Stove Love: Holey Rocket Eco-centric vernacular design; a cooking stove as an adaptive model type.
Stove Love is a project that provides a means of adapting the Holey Rocket stove design to fit existing cooking stoves. The Holey Rocket is a cooking stove that is designed to apply to existing inefficient cooking systems. Designed to use biomass briquettes widely used in rural households around the world, it was developed in collaboration with Legacy Foundation, an Oregon-based not-for-profit organization advocating the use of this alternative fuel technology. Support from the Legacy Foundation and other local and international groups has resulted in more than fifty communities in parts of Africa, South America and Asia using briquettes as a primary cooking fuel, and thereby contributing to counteracting devastating deforestation.
Holey Rocket is specifically designed to burn biomass briquettes. Its system is based on the Rocket combustion technology developed by Dr. Larry Winiarski and the Aprovecho Research Center in Eugene, Oregon, to reduce fuel usage and harmful emissions, primarily from wood and charcoal. Holey Rocket borrowed the basic principles from the Rocket technology and the system evolved as briquettes themselves were redesigned for a better, cleaner burn. The briquette chamber is an insulated combustion chamber that works together with the stove form to create an optimal cooking system.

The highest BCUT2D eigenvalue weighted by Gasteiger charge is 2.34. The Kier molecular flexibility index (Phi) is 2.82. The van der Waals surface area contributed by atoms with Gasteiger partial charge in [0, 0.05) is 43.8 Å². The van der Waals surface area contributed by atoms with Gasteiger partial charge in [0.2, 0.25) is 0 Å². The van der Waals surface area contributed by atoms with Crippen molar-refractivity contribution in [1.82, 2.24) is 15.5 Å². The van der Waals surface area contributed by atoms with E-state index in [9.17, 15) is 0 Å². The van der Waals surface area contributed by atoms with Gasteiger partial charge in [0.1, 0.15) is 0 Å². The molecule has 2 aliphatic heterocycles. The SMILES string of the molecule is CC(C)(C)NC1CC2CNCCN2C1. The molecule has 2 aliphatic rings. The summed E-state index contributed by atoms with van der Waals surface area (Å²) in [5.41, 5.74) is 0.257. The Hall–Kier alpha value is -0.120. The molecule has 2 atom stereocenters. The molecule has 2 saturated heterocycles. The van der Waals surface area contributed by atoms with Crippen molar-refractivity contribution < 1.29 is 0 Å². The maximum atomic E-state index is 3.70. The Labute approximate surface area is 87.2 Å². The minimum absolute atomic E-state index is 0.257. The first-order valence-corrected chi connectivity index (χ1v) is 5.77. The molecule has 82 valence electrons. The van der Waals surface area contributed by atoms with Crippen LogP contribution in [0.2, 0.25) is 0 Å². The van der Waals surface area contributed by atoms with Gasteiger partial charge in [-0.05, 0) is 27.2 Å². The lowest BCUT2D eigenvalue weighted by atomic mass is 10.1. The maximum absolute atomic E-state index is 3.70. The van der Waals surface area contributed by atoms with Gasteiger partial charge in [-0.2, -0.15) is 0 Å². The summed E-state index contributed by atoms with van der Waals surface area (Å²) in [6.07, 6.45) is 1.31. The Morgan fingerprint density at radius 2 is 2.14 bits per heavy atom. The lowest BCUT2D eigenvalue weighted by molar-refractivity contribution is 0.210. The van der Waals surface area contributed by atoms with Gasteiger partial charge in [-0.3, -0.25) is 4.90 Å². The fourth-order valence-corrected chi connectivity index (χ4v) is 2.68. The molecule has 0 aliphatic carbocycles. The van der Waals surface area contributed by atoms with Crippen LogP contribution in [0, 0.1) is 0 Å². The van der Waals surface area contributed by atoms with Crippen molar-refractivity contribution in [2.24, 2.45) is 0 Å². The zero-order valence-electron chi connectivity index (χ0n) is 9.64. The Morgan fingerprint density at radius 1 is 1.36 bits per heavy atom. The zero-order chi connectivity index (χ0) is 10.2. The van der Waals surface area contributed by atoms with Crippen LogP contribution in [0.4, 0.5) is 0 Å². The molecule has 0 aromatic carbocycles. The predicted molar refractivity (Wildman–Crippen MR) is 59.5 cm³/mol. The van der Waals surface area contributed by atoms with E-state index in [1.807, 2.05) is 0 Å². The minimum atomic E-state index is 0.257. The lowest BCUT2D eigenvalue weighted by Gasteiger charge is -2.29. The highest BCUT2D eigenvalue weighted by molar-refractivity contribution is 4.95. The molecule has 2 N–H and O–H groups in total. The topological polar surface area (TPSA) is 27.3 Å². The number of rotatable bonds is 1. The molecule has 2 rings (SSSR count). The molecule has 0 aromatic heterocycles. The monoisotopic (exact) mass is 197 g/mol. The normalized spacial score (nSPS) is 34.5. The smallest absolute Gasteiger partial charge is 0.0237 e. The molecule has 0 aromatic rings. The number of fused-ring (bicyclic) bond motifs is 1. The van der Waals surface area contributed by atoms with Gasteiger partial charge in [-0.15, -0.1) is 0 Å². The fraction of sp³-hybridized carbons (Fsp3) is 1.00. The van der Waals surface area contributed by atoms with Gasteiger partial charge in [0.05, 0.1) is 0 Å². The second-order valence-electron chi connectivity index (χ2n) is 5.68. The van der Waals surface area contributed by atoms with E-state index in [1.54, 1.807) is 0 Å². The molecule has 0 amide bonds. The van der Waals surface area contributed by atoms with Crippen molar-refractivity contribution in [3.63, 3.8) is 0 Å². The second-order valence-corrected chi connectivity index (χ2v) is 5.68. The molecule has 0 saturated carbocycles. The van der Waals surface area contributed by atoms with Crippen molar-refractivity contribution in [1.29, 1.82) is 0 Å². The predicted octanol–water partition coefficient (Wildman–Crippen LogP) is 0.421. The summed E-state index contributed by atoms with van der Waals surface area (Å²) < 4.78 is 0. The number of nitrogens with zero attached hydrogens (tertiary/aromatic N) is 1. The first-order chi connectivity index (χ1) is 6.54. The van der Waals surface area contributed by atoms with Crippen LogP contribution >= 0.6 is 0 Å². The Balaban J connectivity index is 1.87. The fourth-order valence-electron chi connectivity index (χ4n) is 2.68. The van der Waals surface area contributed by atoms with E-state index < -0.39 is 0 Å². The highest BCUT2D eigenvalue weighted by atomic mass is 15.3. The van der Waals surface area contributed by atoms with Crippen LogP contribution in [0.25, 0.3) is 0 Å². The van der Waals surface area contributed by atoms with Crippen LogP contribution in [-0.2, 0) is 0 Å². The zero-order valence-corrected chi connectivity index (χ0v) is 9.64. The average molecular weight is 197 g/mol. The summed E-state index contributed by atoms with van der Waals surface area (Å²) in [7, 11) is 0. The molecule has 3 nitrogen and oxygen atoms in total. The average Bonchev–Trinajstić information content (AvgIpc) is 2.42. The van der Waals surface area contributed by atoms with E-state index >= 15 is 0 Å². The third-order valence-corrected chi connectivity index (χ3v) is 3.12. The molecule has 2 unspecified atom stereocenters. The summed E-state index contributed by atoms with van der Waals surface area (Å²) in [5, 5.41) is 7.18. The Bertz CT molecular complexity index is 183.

The Holey Rocket design is currently being implemented in four local environments; DR Congo, Chad, Tanzania and Cambodia. In these locations, briquette manufacturing activity has developed over several years and is growing rapidly. Each local environment represents a different set of geographical and socio-cultural relations. These demand an adaptable consultant-design methodology capable of working with different construction material resources, numerous briquette recipes, user structures and gastronomic cultures, as well as with diverse entrepreneurial networks that communicate information about the stove implementation.
The alternative design process that informs this project is based on the eco-centric concept of Ecosophy. It recognizes the design milieu as a field of intrinsic relations where the designer partakes in a non-anthropocentric position. Similar initiatives were used in pre-industrial, “vernacular” building processes that unfolded according to the traditional, but custom-built, site-specific designs where the user defined the final function independently from the designer.
Stove Love functions through the virtual environment as an information transaction and direct action. It is designed to help build functional prototypes in collaboration with local entrepreneurs. Accumulated information from various environments contributes to the single product-type database, and brings diverse local knowledge to a common table. Gradually, experimentation becomes tradition, and resilient, ever-more efficient cooking stove concepts are adapted to an increasing number of environments.